I’d definitely recommend Korean Air business class to others flying to Asia. While Korean Air is no longer a transfer partner with Chase, they remain transfer partners with Marriott. With free stopovers in Seoul and flexible cancellation and change fees, Korean Air can be a great option. Not to mention the awesome bibimbap.
Check in/Airport Experience: 6/10
While heading to the front of the check-in line and dropping off our bags was easy… the lounge left a lot to be desired. Was that the best Korean Air could do for their New York airport? Yikes
Seats/inflight entertainment: 7/10
Despite being in dentist-chair-blue, the lie-flat seats were comfortable and practical. The IFE system also had an adequate selection of options. But the lack of direct aisle access for all business class passengers is a bit of a letdown.
The Asian airlines are known to excel in their customer service, and Korean Air is no exception. Our flight attendant was attentive, but not overwhelming or pushy. She also catered to my numerous requests for drinks, food, pictures, etc.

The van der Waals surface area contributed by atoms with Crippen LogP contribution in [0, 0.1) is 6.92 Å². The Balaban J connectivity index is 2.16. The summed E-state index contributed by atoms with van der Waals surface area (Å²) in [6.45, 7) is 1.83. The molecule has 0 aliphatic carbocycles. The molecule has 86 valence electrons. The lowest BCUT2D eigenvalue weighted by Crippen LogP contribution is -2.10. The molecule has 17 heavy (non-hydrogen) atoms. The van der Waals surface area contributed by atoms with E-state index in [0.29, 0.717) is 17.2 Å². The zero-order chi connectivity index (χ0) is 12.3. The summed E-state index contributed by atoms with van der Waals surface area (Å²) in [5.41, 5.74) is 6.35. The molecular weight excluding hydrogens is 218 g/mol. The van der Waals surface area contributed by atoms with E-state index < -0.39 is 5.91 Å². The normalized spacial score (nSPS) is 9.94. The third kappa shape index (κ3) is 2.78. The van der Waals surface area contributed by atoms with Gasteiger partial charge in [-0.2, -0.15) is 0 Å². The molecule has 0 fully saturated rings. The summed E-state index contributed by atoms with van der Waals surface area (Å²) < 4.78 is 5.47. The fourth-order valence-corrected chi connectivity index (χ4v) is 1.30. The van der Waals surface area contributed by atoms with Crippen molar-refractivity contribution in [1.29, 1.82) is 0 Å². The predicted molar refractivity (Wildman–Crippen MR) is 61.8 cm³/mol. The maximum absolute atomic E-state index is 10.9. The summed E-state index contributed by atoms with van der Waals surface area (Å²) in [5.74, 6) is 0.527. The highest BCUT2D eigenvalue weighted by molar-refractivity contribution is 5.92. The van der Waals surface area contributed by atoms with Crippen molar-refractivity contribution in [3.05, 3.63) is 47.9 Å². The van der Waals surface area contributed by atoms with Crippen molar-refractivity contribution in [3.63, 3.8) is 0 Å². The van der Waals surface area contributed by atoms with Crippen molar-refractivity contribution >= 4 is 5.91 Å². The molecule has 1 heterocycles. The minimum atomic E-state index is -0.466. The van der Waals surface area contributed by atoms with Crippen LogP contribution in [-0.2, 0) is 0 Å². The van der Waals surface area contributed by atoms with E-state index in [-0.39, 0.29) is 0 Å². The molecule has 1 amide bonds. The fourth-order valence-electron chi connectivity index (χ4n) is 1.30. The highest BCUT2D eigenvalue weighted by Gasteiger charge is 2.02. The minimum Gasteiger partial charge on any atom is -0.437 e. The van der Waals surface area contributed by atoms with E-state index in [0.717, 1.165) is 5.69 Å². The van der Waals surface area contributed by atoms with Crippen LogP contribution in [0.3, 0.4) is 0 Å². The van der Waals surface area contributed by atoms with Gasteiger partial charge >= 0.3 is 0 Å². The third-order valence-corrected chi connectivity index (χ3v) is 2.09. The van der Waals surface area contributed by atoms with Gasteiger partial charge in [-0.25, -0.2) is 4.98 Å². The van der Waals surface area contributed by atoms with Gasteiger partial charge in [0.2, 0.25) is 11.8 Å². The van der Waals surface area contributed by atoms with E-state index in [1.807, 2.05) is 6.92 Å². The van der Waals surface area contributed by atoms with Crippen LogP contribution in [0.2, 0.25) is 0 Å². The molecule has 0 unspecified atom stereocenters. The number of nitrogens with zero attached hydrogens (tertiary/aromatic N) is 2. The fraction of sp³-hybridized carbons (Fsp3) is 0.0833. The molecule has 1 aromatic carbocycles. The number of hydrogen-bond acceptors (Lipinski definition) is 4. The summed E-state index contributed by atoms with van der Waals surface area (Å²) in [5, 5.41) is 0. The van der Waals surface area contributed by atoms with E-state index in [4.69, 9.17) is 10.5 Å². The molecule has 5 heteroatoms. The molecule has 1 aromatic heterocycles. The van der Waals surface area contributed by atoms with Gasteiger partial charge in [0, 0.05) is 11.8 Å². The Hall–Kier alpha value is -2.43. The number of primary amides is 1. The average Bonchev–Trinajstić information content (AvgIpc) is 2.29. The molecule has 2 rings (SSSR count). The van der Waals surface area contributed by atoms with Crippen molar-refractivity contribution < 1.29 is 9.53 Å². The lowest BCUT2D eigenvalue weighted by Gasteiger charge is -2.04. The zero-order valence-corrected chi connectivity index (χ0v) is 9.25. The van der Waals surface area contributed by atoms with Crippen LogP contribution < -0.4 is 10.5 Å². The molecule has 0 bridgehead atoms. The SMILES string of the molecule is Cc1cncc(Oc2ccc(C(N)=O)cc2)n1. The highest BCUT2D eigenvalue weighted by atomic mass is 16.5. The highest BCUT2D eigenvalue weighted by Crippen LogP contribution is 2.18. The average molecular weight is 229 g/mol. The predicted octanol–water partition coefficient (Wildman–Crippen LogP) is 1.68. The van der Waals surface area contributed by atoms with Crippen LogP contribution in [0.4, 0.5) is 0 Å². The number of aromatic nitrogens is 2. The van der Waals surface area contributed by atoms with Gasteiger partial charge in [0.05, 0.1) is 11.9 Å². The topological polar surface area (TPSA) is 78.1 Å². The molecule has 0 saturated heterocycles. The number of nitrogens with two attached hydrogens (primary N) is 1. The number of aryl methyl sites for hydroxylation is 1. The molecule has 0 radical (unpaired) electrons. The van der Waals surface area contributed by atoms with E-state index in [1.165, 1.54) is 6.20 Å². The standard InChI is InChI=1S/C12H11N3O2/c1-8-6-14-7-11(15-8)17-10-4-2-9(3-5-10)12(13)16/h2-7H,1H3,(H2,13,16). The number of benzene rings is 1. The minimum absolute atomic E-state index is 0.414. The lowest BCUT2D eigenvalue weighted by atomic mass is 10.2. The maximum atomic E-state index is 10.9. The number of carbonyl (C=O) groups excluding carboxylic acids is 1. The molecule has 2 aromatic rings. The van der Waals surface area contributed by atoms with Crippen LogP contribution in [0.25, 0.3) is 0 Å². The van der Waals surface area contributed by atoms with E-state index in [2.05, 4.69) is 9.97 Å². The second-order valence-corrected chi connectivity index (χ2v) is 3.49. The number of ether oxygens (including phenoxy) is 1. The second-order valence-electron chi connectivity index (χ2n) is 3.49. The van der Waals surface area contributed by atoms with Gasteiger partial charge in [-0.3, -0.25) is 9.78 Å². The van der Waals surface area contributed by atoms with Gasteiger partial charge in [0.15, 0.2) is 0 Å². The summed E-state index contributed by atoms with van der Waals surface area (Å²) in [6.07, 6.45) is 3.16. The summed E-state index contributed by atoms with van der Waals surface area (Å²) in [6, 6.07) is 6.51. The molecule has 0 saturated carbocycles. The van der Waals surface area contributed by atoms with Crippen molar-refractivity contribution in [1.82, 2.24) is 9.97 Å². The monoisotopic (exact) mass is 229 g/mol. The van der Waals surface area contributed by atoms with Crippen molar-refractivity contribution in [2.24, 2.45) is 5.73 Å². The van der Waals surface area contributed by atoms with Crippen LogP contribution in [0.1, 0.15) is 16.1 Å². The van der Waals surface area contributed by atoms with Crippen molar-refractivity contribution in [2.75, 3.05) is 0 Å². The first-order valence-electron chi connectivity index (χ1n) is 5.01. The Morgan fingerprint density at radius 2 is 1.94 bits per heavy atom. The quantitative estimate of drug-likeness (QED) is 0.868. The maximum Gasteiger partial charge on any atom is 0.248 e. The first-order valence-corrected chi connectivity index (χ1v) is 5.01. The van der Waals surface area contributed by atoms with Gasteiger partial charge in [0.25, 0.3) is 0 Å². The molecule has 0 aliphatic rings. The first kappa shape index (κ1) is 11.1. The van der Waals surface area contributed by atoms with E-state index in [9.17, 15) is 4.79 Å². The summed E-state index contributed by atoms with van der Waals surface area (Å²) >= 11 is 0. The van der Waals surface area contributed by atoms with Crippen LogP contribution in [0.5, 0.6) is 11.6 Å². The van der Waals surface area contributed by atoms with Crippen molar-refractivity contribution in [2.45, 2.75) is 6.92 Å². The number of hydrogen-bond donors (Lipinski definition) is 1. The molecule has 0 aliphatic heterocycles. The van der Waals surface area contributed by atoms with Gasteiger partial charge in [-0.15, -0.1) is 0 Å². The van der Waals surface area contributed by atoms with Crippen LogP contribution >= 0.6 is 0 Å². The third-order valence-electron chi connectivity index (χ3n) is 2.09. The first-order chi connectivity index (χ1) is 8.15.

It’s not lobster or fois gras, but that Korean bibimbap was spectacular. I wish I could order that on Grubhub and eat it everyday. Best meal I’ve ever had on a plane.
Onboard lounge/bar: 7/10
This lounge has SOOOO much potential! It is super sleek and inviting; nicer than the Emirates A380 onboard lounge. But there isn’t a real “bar” to stand at, which means there isn’t as much energy; in fact, nobody else really joined us in the lounge. And you have this swanky lounge but only offer Absolute vodka drinks? LAME. Luckily the great flight attendant obliged for our request for a G&T instead.
There were highs (the food) along with some lows (the Korean Air lounge at the airport). But overall, Korean Air business class on the A380 is a great experience and one that I would recommend.